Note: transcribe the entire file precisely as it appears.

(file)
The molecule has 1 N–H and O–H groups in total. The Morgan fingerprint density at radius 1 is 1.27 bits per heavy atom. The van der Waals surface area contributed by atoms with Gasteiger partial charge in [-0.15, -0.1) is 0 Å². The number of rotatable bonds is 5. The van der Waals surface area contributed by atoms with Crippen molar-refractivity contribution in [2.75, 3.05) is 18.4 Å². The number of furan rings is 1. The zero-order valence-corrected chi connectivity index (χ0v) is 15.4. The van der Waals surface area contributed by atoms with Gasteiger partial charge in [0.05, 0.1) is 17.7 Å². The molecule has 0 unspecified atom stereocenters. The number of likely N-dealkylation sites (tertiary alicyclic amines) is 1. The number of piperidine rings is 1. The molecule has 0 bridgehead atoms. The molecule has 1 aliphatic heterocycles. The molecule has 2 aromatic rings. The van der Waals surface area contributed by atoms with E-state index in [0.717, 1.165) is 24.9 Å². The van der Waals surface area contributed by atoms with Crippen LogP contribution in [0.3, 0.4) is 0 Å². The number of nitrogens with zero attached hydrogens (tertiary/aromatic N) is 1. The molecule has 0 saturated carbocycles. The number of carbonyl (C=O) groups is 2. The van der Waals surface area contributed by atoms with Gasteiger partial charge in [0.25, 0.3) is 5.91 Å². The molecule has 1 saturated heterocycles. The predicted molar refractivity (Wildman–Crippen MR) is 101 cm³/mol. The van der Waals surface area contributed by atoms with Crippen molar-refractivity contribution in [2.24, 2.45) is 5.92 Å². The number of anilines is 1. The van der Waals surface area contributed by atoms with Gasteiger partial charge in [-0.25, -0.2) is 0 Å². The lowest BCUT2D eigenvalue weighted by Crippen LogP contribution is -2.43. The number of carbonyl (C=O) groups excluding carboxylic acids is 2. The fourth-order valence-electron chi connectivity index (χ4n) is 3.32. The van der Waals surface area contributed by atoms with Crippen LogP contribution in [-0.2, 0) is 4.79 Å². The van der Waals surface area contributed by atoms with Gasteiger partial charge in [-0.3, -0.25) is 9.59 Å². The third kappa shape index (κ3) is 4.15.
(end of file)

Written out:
The molecule has 1 N–H and O–H groups in total. The Morgan fingerprint density at radius 1 is 1.27 bits per heavy atom. The van der Waals surface area contributed by atoms with Gasteiger partial charge in [-0.15, -0.1) is 0 Å². The number of rotatable bonds is 5. The van der Waals surface area contributed by atoms with Crippen molar-refractivity contribution in [2.75, 3.05) is 18.4 Å². The number of furan rings is 1. The zero-order valence-corrected chi connectivity index (χ0v) is 15.4. The van der Waals surface area contributed by atoms with Gasteiger partial charge in [0.05, 0.1) is 17.7 Å². The molecule has 0 unspecified atom stereocenters. The number of likely N-dealkylation sites (tertiary alicyclic amines) is 1. The number of piperidine rings is 1. The molecule has 0 bridgehead atoms. The molecule has 1 aliphatic heterocycles. The molecule has 2 aromatic rings. The van der Waals surface area contributed by atoms with E-state index in [0.717, 1.165) is 24.9 Å². The van der Waals surface area contributed by atoms with Crippen LogP contribution in [0.3, 0.4) is 0 Å². The number of nitrogens with zero attached hydrogens (tertiary/aromatic N) is 1. The molecule has 0 saturated carbocycles. The number of carbonyl (C=O) groups is 2. The van der Waals surface area contributed by atoms with Gasteiger partial charge in [0.25, 0.3) is 5.91 Å². The molecule has 1 saturated heterocycles. The predicted molar refractivity (Wildman–Crippen MR) is 101 cm³/mol. The van der Waals surface area contributed by atoms with Crippen molar-refractivity contribution in [2.24, 2.45) is 5.92 Å². The number of anilines is 1. The van der Waals surface area contributed by atoms with Gasteiger partial charge in [-0.25, -0.2) is 0 Å². The lowest BCUT2D eigenvalue weighted by Crippen LogP contribution is -2.43. The number of carbonyl (C=O) groups excluding carboxylic acids is 2. The fourth-order valence-electron chi connectivity index (χ4n) is 3.32. The van der Waals surface area contributed by atoms with Crippen LogP contribution in [-0.2, 0) is 4.79 Å². The van der Waals surface area contributed by atoms with Gasteiger partial charge in [-0.3, -0.25) is 9.59 Å². The third kappa shape index (κ3) is 4.15.